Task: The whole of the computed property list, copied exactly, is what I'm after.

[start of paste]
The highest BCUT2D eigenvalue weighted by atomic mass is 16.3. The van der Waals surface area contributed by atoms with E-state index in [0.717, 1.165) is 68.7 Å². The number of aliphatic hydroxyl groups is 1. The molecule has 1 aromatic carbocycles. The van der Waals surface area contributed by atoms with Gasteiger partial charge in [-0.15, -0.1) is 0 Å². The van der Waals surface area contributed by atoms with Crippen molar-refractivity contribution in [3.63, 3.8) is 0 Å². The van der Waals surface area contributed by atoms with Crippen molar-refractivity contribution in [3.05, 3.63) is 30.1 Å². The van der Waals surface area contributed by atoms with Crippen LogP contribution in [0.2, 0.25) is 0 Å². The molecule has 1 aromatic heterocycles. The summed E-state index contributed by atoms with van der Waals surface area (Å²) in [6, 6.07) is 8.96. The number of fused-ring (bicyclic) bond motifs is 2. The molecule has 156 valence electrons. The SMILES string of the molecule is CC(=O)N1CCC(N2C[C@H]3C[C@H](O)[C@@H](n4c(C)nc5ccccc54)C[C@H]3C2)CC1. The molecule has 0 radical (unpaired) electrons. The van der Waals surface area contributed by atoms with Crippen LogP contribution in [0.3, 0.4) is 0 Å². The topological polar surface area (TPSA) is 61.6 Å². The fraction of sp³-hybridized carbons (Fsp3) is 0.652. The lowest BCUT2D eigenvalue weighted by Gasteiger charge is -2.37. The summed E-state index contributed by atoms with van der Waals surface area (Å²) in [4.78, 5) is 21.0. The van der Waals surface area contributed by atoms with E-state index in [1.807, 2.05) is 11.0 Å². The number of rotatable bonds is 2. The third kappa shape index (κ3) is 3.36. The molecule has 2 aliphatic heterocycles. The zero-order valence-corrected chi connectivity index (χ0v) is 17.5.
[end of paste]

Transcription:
The highest BCUT2D eigenvalue weighted by atomic mass is 16.3. The van der Waals surface area contributed by atoms with E-state index in [0.717, 1.165) is 68.7 Å². The number of aliphatic hydroxyl groups is 1. The molecule has 1 aromatic carbocycles. The van der Waals surface area contributed by atoms with Gasteiger partial charge in [-0.15, -0.1) is 0 Å². The van der Waals surface area contributed by atoms with Crippen molar-refractivity contribution in [3.63, 3.8) is 0 Å². The van der Waals surface area contributed by atoms with Crippen molar-refractivity contribution in [3.05, 3.63) is 30.1 Å². The van der Waals surface area contributed by atoms with Crippen LogP contribution in [0.2, 0.25) is 0 Å². The molecule has 1 aromatic heterocycles. The summed E-state index contributed by atoms with van der Waals surface area (Å²) in [6, 6.07) is 8.96. The number of fused-ring (bicyclic) bond motifs is 2. The molecule has 156 valence electrons. The SMILES string of the molecule is CC(=O)N1CCC(N2C[C@H]3C[C@H](O)[C@@H](n4c(C)nc5ccccc54)C[C@H]3C2)CC1. The molecule has 0 radical (unpaired) electrons. The van der Waals surface area contributed by atoms with Crippen LogP contribution in [0.3, 0.4) is 0 Å². The topological polar surface area (TPSA) is 61.6 Å². The fraction of sp³-hybridized carbons (Fsp3) is 0.652. The lowest BCUT2D eigenvalue weighted by Gasteiger charge is -2.37. The summed E-state index contributed by atoms with van der Waals surface area (Å²) in [4.78, 5) is 21.0. The van der Waals surface area contributed by atoms with E-state index in [1.807, 2.05) is 11.0 Å². The number of rotatable bonds is 2. The third kappa shape index (κ3) is 3.36. The molecule has 2 aliphatic heterocycles. The zero-order valence-corrected chi connectivity index (χ0v) is 17.5.